Hochbaum, D. S., Liu, Z., & Goldschmidt, O. (2023). A Breakpoints Based Method for the Maximum Diversity and Dispersion Problems. In Proceedings of the SIAM Conference on Applied and Computational Discrete Algorithms (ACDA23) (pp. 189-200). Society for Industrial and Applied Mathematics. https://doi.org/10.1137/1.9781611977714.17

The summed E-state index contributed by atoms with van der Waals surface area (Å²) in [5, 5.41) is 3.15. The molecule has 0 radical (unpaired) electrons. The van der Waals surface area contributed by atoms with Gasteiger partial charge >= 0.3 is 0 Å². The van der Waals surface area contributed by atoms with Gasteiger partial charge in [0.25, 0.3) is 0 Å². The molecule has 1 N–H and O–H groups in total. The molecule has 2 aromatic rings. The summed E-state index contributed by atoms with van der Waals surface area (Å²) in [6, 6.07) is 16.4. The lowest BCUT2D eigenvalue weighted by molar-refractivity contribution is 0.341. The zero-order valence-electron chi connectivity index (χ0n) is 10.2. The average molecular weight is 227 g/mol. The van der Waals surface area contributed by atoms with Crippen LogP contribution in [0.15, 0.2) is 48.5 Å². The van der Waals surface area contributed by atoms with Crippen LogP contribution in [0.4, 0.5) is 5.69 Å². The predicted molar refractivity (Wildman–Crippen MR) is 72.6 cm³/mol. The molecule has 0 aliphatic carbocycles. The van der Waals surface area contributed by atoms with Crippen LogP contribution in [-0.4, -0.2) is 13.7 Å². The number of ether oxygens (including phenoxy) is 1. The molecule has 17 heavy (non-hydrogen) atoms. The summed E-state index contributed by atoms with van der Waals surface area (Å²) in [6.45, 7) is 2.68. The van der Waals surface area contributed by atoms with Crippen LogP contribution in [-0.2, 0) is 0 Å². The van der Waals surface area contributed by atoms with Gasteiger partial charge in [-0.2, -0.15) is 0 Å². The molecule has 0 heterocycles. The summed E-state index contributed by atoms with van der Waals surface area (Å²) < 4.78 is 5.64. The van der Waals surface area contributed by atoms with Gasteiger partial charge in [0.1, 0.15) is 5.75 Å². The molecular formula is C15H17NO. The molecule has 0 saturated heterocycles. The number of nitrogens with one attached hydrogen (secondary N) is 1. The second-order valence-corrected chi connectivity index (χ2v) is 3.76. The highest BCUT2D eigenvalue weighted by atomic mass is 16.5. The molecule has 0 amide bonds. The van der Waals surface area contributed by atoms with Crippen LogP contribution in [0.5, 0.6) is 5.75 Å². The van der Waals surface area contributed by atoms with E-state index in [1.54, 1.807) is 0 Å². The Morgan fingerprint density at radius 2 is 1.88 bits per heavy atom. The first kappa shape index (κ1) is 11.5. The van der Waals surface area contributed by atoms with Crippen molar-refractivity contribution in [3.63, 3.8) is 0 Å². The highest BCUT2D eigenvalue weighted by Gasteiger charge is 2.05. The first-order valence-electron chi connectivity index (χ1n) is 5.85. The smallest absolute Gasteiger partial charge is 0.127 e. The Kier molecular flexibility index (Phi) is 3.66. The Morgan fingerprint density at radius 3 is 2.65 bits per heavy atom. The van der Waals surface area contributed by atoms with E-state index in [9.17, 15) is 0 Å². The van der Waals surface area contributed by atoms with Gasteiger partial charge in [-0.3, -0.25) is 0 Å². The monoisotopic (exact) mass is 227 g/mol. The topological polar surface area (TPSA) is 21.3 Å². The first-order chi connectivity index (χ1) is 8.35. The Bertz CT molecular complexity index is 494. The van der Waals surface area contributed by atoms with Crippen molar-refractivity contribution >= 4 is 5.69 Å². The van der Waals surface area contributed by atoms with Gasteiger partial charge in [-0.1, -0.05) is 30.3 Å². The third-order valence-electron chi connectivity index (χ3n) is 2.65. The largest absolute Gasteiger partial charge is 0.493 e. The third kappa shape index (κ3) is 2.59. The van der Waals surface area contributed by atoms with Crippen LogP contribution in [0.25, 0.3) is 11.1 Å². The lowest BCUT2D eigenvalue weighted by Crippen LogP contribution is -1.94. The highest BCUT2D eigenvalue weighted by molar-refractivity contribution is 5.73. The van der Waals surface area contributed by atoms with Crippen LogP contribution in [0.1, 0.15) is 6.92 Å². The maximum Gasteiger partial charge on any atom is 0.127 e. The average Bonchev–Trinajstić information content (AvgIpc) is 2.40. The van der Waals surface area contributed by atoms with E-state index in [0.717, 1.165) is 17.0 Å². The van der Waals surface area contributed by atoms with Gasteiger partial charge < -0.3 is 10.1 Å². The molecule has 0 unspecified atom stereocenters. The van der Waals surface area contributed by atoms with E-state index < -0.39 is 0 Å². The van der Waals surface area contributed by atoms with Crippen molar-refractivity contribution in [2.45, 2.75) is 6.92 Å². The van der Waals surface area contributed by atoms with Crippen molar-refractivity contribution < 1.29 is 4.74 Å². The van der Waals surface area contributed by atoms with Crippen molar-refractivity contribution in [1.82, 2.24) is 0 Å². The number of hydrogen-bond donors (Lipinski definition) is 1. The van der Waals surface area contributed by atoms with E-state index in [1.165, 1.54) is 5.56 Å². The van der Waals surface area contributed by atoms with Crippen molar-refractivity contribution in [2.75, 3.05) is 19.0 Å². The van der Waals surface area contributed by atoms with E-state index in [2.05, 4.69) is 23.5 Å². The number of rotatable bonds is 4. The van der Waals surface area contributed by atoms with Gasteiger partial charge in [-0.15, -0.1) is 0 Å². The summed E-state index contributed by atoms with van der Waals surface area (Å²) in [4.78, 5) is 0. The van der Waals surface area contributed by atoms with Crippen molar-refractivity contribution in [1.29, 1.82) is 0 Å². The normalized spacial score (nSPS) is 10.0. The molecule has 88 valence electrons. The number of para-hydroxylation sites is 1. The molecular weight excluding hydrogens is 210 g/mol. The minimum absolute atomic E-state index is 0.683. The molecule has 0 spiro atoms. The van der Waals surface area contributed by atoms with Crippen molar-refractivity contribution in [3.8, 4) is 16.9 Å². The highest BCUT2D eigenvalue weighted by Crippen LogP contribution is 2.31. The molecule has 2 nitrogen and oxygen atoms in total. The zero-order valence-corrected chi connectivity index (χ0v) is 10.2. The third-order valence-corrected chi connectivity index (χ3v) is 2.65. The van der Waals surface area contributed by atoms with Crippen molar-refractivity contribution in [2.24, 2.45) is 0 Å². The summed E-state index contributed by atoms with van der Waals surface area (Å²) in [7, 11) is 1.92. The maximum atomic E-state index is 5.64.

The maximum diversity, or dispersion, problem (MDP), is to select from a given set a subset of elements of given cardinality (budget), so that the sum of pairwise distances, or utilities, between the selected elements is maximized. We introduce here a method, called the Breakpoints (BP) algorithm, based on a technique proposed in Hochbaum (2009), to generate the concave piecewise linear envelope of the solutions to the relaxation of the problem for all values of the budget. The breakpoints in this envelope are provably optimal for the respective budgets and are attained using a parametric cut procedure that is very efficient. The performance of the parametric cut is further enhanced by a newly introduced compact formulation of the problem. The problem is then solved, for any given value of the budget, by applying a greedy-like method to add or subtract nodes from adjacent breakpoints. This greedy solution may be improved using Tabu Search, the BPTS algorithm. This method works well if for the given budget there are breakpoints that are “close”. However, for many data sets and budgets this is not the case, and the breakpoints are sparse. We introduce a perturbation technique applied to the utility values in cases where there is paucity of breakpoints, and show that this results in denser collections of breakpoints. Furthermore, each optimal perturbed solution is quite close to an optimal non-perturbed solution. We compare the performance of our breakpoints algorithm to leading methods for these problems: The metaheuristic OBMA-that was recently shown to outperform GRASP, Neighborhood search and Tabu Search-and Gurobi, an integer programming software. It is demonstrated that our method dominates, dramatically, the performance of these methods in terms of computation speed and in comparable or better solution quality. This is the first time that the properties of the concave envelope and the breakpoints are used in a practically tested algorithm. This implies the potential of this method for more general submodular maximization problems.